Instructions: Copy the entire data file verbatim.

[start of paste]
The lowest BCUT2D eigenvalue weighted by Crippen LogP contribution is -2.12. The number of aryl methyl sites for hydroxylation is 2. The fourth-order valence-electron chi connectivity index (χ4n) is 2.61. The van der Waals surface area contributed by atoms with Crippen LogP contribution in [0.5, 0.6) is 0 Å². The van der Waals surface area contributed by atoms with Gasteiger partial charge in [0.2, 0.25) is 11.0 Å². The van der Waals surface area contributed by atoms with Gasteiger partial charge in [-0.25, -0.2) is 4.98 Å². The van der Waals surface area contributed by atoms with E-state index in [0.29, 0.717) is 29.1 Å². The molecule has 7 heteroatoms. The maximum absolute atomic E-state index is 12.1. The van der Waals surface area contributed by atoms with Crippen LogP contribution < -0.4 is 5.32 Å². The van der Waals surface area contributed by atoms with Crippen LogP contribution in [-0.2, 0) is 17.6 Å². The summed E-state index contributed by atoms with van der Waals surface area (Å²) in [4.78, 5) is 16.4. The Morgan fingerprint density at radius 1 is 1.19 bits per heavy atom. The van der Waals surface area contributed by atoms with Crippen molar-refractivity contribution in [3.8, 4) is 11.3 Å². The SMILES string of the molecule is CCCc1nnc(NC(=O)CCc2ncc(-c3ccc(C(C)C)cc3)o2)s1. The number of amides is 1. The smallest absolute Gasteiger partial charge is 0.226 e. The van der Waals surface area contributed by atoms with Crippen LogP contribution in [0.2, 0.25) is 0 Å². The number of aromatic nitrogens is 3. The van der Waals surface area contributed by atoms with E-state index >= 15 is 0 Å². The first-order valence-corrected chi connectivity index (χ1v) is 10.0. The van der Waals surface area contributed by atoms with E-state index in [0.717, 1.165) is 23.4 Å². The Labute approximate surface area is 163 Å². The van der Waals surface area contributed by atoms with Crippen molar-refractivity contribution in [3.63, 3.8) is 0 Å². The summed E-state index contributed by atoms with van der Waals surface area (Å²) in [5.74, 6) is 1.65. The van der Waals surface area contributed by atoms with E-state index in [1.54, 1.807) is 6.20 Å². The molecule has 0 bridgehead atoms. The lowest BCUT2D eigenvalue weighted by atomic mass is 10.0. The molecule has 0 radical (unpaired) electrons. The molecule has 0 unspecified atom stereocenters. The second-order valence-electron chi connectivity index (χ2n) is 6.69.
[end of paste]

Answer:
The lowest BCUT2D eigenvalue weighted by Crippen LogP contribution is -2.12. The number of aryl methyl sites for hydroxylation is 2. The fourth-order valence-electron chi connectivity index (χ4n) is 2.61. The van der Waals surface area contributed by atoms with Crippen LogP contribution in [0.5, 0.6) is 0 Å². The van der Waals surface area contributed by atoms with Gasteiger partial charge in [0.2, 0.25) is 11.0 Å². The van der Waals surface area contributed by atoms with Gasteiger partial charge in [-0.25, -0.2) is 4.98 Å². The van der Waals surface area contributed by atoms with E-state index in [0.29, 0.717) is 29.1 Å². The molecule has 7 heteroatoms. The maximum absolute atomic E-state index is 12.1. The van der Waals surface area contributed by atoms with Crippen LogP contribution < -0.4 is 5.32 Å². The van der Waals surface area contributed by atoms with Crippen LogP contribution in [-0.2, 0) is 17.6 Å². The summed E-state index contributed by atoms with van der Waals surface area (Å²) in [4.78, 5) is 16.4. The Morgan fingerprint density at radius 1 is 1.19 bits per heavy atom. The van der Waals surface area contributed by atoms with Crippen molar-refractivity contribution in [3.8, 4) is 11.3 Å². The SMILES string of the molecule is CCCc1nnc(NC(=O)CCc2ncc(-c3ccc(C(C)C)cc3)o2)s1. The number of amides is 1. The smallest absolute Gasteiger partial charge is 0.226 e. The van der Waals surface area contributed by atoms with Crippen LogP contribution in [0.2, 0.25) is 0 Å². The number of aromatic nitrogens is 3. The van der Waals surface area contributed by atoms with E-state index >= 15 is 0 Å². The first-order valence-corrected chi connectivity index (χ1v) is 10.0. The van der Waals surface area contributed by atoms with E-state index in [0.717, 1.165) is 23.4 Å². The Labute approximate surface area is 163 Å². The van der Waals surface area contributed by atoms with Crippen molar-refractivity contribution in [3.63, 3.8) is 0 Å². The summed E-state index contributed by atoms with van der Waals surface area (Å²) in [5.74, 6) is 1.65. The van der Waals surface area contributed by atoms with E-state index in [1.54, 1.807) is 6.20 Å². The molecule has 0 bridgehead atoms. The lowest BCUT2D eigenvalue weighted by atomic mass is 10.0. The molecule has 0 radical (unpaired) electrons. The molecule has 0 unspecified atom stereocenters. The second-order valence-electron chi connectivity index (χ2n) is 6.69.